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Discussion Starter · #1 ·
I bought my '19 Z spring of that year after not riding since the mid 80's. Got it the way I wanted and then it was totaled. Dam! Got my N400 shortly after and now have it molded the way I want it. Learned a bit on my Z about going a little overboard. But I have the mod fever now. It has spilled over to both pickups in the garage. I think I need help, an intervention maybe?. Warmer weather and more riding might help.
馃悏
 

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My Z is done as far as I鈥檓 concerned. Full exhaust, Shorai battery, bar risers. Removed Pair valve, evap canister and 02 sensor. Got a Norton seat, 15 tooth front sprocket, shorty levers, clutch springs and bar end mirrors. Fork oil and adjustable rebound caps. Ran out of funds due to retirement.
 

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2018 Kawasaki Ninja 400
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Bone stock gets you from point A to B reliably (usually, JDM vehicles, can't say much to the rest of the world lol), but if you actually want to enjoy a vehicle, modding is basically a requirement.

I went from a Nissan Frontier as my track hauler to a Honda Element, since I haul my bikes on a carrier and haul ass at 100mph to the track, I ended up throwing Godspeed coilovers, and even had to re-spring the rear coils with Swift springs to account for the added weight of both my bikes and all my tools and gear. That's just one of the many things I've done to the E.

When it comes to bikes, I can't ride stock anymore since I basically ride the track only now. After about the first session or so I'm already maxing out suspension usually, and thats with decent tires like a minimum of Pirelli TD. Modding is a requirement.
 

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One engine, 2 wheels, reformed squid rider 馃槀馃悪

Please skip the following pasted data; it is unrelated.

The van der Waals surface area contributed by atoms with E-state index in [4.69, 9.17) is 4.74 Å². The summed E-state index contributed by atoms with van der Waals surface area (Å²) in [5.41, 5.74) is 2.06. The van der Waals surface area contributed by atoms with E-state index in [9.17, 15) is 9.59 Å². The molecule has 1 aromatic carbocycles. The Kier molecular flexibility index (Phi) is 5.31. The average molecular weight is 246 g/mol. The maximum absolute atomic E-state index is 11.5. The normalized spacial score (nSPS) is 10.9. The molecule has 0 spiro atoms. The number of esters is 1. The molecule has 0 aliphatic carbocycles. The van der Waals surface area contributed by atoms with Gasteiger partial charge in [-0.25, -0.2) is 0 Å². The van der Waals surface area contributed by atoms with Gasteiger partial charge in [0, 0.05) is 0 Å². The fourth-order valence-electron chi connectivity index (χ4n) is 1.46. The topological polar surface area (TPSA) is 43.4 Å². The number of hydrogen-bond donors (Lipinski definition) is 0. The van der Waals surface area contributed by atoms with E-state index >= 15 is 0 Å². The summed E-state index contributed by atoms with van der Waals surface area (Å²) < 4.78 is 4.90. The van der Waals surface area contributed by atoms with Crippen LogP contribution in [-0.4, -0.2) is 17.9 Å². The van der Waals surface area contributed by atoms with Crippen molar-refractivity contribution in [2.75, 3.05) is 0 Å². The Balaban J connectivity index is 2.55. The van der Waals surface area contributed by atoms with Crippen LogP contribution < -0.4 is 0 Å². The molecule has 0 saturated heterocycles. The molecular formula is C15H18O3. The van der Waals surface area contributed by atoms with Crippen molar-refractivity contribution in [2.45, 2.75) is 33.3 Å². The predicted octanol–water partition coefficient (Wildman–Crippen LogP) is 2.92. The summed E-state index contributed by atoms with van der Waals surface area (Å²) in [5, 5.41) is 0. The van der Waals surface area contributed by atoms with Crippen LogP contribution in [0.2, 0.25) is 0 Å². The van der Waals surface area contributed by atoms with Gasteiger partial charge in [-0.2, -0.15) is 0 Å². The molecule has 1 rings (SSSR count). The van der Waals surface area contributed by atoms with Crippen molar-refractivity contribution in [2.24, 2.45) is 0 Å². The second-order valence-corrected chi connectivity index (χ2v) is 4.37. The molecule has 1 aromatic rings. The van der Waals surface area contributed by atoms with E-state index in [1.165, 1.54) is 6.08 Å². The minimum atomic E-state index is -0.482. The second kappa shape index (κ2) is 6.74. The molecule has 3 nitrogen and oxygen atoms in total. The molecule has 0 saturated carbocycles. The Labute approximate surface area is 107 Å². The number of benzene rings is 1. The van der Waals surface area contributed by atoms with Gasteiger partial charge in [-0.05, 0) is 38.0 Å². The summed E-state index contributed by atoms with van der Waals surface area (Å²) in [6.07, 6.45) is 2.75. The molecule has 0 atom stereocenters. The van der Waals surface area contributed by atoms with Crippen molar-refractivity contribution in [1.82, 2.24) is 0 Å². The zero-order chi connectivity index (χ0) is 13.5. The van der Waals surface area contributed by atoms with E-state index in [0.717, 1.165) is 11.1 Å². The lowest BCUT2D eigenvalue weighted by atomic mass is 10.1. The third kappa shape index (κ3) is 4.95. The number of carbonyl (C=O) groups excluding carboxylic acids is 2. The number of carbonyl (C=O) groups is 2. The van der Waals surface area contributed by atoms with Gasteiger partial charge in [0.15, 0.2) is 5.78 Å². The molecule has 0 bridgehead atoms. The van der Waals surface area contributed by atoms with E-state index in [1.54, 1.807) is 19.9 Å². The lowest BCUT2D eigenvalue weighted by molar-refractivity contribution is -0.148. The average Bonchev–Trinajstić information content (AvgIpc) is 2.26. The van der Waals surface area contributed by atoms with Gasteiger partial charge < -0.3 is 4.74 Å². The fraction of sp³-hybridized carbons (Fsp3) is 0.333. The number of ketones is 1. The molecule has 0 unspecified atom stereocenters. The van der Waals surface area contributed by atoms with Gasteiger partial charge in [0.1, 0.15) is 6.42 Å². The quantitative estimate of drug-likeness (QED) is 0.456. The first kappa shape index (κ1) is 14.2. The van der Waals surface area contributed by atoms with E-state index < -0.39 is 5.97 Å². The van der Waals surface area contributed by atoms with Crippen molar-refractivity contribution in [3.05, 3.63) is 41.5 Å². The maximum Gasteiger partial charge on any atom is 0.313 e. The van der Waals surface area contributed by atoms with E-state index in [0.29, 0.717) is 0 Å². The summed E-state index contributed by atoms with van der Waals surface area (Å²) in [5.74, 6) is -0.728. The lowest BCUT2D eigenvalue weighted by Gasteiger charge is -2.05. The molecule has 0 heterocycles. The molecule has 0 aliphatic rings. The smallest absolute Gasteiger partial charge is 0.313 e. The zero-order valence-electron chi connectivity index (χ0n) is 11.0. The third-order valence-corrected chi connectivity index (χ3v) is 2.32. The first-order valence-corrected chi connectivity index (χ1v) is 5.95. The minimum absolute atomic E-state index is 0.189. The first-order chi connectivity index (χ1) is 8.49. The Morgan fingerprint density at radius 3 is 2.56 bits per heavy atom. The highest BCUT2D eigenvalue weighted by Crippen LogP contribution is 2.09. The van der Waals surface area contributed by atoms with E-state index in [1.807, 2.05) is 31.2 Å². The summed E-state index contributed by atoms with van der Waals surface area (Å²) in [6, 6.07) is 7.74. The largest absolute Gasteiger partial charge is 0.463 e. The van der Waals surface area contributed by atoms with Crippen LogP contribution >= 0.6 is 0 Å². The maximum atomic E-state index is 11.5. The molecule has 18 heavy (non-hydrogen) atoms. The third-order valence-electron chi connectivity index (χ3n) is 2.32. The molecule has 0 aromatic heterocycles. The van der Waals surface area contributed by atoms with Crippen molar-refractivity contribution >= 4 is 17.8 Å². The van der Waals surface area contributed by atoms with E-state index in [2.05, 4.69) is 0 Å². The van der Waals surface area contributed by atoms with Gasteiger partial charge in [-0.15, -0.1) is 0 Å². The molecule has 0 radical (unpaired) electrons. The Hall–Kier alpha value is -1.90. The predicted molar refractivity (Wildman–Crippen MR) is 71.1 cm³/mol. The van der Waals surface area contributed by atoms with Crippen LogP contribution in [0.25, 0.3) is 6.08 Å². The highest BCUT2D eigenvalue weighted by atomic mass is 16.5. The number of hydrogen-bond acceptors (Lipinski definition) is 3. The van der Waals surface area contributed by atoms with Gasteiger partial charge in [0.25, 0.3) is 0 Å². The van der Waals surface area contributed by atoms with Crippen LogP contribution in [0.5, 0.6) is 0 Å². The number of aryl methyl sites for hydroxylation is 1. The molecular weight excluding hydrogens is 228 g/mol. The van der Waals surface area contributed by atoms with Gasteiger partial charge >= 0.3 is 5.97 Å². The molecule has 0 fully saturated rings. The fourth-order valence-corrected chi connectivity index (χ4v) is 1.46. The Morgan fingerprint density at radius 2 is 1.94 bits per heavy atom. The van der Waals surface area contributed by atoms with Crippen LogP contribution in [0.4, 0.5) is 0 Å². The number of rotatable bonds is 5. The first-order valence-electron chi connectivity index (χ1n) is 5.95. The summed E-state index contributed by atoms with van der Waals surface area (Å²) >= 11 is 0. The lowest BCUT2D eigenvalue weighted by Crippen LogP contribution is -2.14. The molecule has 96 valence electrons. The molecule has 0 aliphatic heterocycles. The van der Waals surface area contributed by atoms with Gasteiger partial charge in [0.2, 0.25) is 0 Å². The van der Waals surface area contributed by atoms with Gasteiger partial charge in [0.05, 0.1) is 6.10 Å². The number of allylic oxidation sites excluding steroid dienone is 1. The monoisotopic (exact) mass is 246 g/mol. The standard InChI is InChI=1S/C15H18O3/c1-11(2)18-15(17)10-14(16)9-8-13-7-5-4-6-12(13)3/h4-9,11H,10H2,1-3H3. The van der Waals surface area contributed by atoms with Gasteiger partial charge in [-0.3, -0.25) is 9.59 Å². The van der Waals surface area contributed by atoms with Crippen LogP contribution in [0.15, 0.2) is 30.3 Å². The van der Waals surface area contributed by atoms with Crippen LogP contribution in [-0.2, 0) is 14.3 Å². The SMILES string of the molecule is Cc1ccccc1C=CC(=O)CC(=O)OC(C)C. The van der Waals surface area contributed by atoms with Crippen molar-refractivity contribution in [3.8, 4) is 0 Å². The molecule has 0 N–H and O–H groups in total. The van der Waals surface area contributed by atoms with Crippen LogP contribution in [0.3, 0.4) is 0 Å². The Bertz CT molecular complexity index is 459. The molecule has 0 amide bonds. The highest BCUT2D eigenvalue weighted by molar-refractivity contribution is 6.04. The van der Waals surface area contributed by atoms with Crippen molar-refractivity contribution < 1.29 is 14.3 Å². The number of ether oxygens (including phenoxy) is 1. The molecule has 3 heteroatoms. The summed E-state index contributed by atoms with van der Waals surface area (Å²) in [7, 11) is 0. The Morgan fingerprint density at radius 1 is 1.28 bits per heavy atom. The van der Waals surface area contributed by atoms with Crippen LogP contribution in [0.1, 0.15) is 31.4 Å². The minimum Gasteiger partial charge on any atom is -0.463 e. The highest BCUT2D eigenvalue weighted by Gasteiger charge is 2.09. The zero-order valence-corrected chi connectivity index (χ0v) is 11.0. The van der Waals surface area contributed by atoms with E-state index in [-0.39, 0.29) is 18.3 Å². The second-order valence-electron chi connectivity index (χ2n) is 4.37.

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My bike is a rolling ad for every aftermarket part available. 馃槀馃
I hate stock. Period.

Now it's time to continue progressing the pilots experience on said rolling ad. 馃し馃徏鈥嶁檪锔忦煈
 

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One engine, 2 wheels, reformed squid rider 馃槀馃悪
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I like mods but i'm quite useless mechanically so my vehicles stay mostly stock, unfortunately.
It's never too late to learn to work on your own equipment. It's a part of life and the money you save is well enough to buy aftermarket stuff.

@Cris don't say you can't when surely there's a way you can. Best of luck. 馃
 

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Discussion Starter · #11 ·
It's never too late to learn to work on your own equipment. It's a part of life and the money you save is well enough to buy aftermarket stuff.

@Cris don't say you can't when surely there's a way you can. Best of luck. 馃
That's very true. I find it very relaxing to go to the garage/shop with a project ahead of me, or if no project I can spend relaxing time cleaning and organizing stuff.
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Yeah, there is great joy in modifying something, and doing it right and well to overcome a inefficiency, or to improve something.
Other times, when you are days or weeks into something that should have been a simple modification, that you ask yourself.....what the heck did I get into, I just want to be done with "this" update/modification" lol
Of course perfectionist also amplifies this for those that suffer with OCD/perfectionism.

For example, 2-3 years later, hours on the dyno and 100 prototypes of velocity stacks comes a product offered to the public.......lol
 
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